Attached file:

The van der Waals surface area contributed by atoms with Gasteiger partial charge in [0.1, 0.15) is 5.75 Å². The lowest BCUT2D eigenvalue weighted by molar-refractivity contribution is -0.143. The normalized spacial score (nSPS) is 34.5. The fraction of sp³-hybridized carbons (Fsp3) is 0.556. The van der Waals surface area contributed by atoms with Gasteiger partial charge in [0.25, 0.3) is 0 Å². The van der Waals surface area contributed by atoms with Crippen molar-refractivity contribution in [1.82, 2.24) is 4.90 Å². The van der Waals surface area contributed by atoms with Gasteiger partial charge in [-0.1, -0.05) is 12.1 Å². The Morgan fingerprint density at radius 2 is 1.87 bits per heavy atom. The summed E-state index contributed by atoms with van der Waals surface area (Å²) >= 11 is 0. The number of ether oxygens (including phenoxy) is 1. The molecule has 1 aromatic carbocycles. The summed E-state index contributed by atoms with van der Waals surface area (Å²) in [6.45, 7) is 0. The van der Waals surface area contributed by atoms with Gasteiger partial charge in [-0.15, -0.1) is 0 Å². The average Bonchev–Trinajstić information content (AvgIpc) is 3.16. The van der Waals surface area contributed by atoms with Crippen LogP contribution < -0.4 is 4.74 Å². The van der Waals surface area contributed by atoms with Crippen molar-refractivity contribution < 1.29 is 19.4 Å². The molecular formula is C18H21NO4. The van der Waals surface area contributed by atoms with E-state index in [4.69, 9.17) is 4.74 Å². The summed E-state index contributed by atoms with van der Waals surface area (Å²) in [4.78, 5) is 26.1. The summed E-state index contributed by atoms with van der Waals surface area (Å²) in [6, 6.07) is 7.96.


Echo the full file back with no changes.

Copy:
The van der Waals surface area contributed by atoms with Gasteiger partial charge in [0.1, 0.15) is 5.75 Å². The lowest BCUT2D eigenvalue weighted by molar-refractivity contribution is -0.143. The normalized spacial score (nSPS) is 34.5. The fraction of sp³-hybridized carbons (Fsp3) is 0.556. The van der Waals surface area contributed by atoms with Gasteiger partial charge in [0.25, 0.3) is 0 Å². The van der Waals surface area contributed by atoms with Crippen molar-refractivity contribution in [1.82, 2.24) is 4.90 Å². The van der Waals surface area contributed by atoms with Gasteiger partial charge in [-0.1, -0.05) is 12.1 Å². The Morgan fingerprint density at radius 2 is 1.87 bits per heavy atom. The summed E-state index contributed by atoms with van der Waals surface area (Å²) >= 11 is 0. The number of ether oxygens (including phenoxy) is 1. The molecule has 1 aromatic carbocycles. The summed E-state index contributed by atoms with van der Waals surface area (Å²) in [6.45, 7) is 0. The van der Waals surface area contributed by atoms with Gasteiger partial charge in [-0.15, -0.1) is 0 Å². The average Bonchev–Trinajstić information content (AvgIpc) is 3.16. The van der Waals surface area contributed by atoms with Crippen LogP contribution < -0.4 is 4.74 Å². The van der Waals surface area contributed by atoms with Crippen molar-refractivity contribution < 1.29 is 19.4 Å². The molecular formula is C18H21NO4. The van der Waals surface area contributed by atoms with E-state index in [4.69, 9.17) is 4.74 Å². The summed E-state index contributed by atoms with van der Waals surface area (Å²) in [4.78, 5) is 26.1. The summed E-state index contributed by atoms with van der Waals surface area (Å²) in [6, 6.07) is 7.96.